Arizona Officials Issue Indisputable Fact-Check Of GOP Election Lies


Since last year’s presidential election, former President Donald Trump and his allies have repeatedly and without meaningful evidence claimed that systematic fraud was present in the proceedings, including in Maricopa County, Arizona, where Joe Biden was victorious. Biden won Arizona as a whole last November, obtaining the first win in the state for a Democratic presidential nominee since the 1990s. Following his win, Republicans in the state Senate have launched a supposed audit of the Maricopa County election results, although the company that they hired to lead that audit had no prior election auditing experience.

Now, Maricopa County authorities have launched a new effort to undercut lies about the electoral process from Trump and others. They’ve started a website — JustTheFacts.Vote — that they say will “address questions and misconceptions about the 2020 General Election.” It’s notable that, even as another nationwide round of elections swiftly approaches, the officials who handle the electoral process find themselves needing to devote time and other resources to responding to false claims about elections that took place almost nine months ago.

Meanwhile, the Maricopa County Elections Department notes in the announcement of their new website that “Elections are complex and governed by many state and federal laws and procedures,” adding that their site “takes the often-complex world of elections and makes it understandable for residents who may have honest questions about why things are done a certain way.”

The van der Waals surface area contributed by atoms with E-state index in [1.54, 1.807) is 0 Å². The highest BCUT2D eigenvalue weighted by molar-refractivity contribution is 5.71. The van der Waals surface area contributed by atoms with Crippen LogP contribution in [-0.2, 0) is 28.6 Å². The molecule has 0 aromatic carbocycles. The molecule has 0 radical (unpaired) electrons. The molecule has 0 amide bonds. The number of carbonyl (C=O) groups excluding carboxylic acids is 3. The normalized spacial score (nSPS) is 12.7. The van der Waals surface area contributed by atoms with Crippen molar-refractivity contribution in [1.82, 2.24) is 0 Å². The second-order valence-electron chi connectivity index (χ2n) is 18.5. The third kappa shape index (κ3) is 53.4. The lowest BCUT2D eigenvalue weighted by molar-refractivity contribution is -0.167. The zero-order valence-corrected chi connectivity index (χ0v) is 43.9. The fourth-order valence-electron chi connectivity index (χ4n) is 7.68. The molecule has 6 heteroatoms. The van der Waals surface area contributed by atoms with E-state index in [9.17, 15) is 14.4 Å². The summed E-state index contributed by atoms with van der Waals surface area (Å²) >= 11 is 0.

As one example fact-check, the Maricopa Elections Department noted that — contrary to a particular myth out there — “counties should not update tabulation equipment [with] every windows update or patch,” because the federal agency known as the U.S. Elections Assistance Commission “requires all updates go through recertification to ensure no vulnerabilities are introduced into the air-gapped vote counting system.” The usage of what’s called an “air-gapped” system means that the county’s “tabulation equipment is never connected to the internet and is completely separated from the Maricopa County Network,” local authorities have explained. Thus, there’s no opportunity for hacking the vote counting system, because it’s not even connected to the internet.